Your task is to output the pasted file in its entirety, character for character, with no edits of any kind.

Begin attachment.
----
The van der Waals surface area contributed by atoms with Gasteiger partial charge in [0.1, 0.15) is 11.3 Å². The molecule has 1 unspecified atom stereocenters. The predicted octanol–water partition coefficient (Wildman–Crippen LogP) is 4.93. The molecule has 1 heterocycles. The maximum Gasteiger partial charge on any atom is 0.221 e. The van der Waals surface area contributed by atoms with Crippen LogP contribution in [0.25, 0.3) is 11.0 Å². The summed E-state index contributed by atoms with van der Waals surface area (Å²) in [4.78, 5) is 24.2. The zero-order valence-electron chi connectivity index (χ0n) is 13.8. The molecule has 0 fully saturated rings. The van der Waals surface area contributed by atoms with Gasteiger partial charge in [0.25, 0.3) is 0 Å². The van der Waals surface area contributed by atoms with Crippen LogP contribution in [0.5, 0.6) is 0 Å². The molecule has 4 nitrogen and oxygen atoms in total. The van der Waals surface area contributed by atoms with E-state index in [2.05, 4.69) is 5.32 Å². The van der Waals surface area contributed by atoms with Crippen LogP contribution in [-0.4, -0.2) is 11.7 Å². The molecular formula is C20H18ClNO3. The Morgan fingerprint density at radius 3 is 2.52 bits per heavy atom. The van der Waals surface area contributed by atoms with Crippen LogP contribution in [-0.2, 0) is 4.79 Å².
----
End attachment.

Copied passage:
The van der Waals surface area contributed by atoms with Gasteiger partial charge in [0.1, 0.15) is 11.3 Å². The molecule has 1 unspecified atom stereocenters. The predicted octanol–water partition coefficient (Wildman–Crippen LogP) is 4.93. The molecule has 1 heterocycles. The maximum Gasteiger partial charge on any atom is 0.221 e. The van der Waals surface area contributed by atoms with Crippen LogP contribution in [0.25, 0.3) is 11.0 Å². The summed E-state index contributed by atoms with van der Waals surface area (Å²) in [4.78, 5) is 24.2. The zero-order valence-electron chi connectivity index (χ0n) is 13.8. The molecule has 0 fully saturated rings. The van der Waals surface area contributed by atoms with Gasteiger partial charge in [0.25, 0.3) is 0 Å². The van der Waals surface area contributed by atoms with Crippen LogP contribution in [0.5, 0.6) is 0 Å². The molecule has 4 nitrogen and oxygen atoms in total. The van der Waals surface area contributed by atoms with E-state index in [2.05, 4.69) is 5.32 Å². The van der Waals surface area contributed by atoms with Crippen LogP contribution in [-0.4, -0.2) is 11.7 Å². The molecular formula is C20H18ClNO3. The Morgan fingerprint density at radius 3 is 2.52 bits per heavy atom. The van der Waals surface area contributed by atoms with Crippen LogP contribution in [-0.2, 0) is 4.79 Å².